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Reports on shows, trends, and more

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AHSA Trade Show Report

Competing shows hurt the industry.

by Ellie Joos (April 4, 2005)

The National Sewing Show in Las Vegas was a big disappointment for the Home Sewing Association and the exhibiting vendors. Unfortunately the attendance was very low which is a real pity because there were many beautiful fabrics and trims on display, a Simplicity sponsored fashion show, and inspiring speakers. (The complimentary lunches were quite good, too.)

When I questioned vendors as to why they were exhibiting at the association show, the answers were "to support the association" and because of "the business we do with the chains." One exhibitor said he was there to support the association but thought he would see most of his buyers at Quilt Market at the end of April.

Apparently the Home Sewing Association and the competing show, International Textiles Expo, which took place this past weekend in Las Vegas as well, could not come to an agreement about the shows, thus dividing vendors and buyers into two camps – although there were several exhibitors at the association show that were staying for the next show. Several vendors expressed the opinion that the association should concentrate on the education programs and that the shows should be handled by the other organization. The association believes that the shows are critical to the health of the industry.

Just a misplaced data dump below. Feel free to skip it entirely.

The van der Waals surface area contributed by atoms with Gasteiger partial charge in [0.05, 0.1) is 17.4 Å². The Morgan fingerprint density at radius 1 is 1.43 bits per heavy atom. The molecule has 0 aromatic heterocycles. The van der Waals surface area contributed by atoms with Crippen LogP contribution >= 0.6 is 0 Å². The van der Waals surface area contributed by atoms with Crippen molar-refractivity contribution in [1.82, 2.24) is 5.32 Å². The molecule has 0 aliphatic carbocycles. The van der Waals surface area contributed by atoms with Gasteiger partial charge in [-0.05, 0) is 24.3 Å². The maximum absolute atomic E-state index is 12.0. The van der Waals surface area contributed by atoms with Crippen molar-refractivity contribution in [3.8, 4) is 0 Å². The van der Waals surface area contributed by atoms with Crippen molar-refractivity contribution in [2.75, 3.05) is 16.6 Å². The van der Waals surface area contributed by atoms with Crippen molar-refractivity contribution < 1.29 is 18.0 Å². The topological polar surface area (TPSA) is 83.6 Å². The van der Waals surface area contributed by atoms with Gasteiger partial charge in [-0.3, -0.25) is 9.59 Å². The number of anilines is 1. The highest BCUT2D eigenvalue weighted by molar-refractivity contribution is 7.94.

The association has a number of very good programs in the works to stimulate sewing:

1. A new quarterly newsletter that will keep its members informed of the programs.

2. SEW TRENDY, in partnership with Family Career and Community Leaders of America, is in its pilot phase in 65 middle schools and high schools in four states with plans to expand it this fall.

3. Another program with the Girl Scouts of America was made possible by the donation of more than 1500 sewing machines to the organization.

4. The latest – and very ambitious – program, Trained Sewing Educator, is aimed at training the sewing enthusiast to become a sewing educator and business person through in-depth seminars which will take place in a number of cities this spring and summer. National Sewing Month will again be promoted in September.

As for the products at the show, there were beautiful home dec fabrics from Bonavista; lovely novelty special occasion fabrics from Kreiner; trendy "girly" prints from Wilmington Prints and Shamash; and wonderful Old Sturbridge Village prints and coordinating wool solids and hand dyed wools from Marcus Brothers.

Also: Clover’s new flower brooch kit in great colors, beautiful silks and prints from Kings Road, gorgeous trims from Expo International, handbag patterns from Prym Dritz, and fantastic feathers from Zucker, to name a few of the exciting and inspiring products available that will surely help motivate the sewer.

It is too bad that the energy and resources that went into dividing the industry could not have been put to better use in coming together to do what is desperately needed in the industry, the promotion of sewing, whether it is to create new sewers or to entice consumers back to sewing.

Note: Ellie is president of Ellie Joos & Associates, a marketing, pr, and product development firm. To read Ellie's reports on other industry-related shows, click on the titles in the right-hand column. To contact Ellie call 908-459-9269 or email eleapple@hotmail.com.

xxx

 

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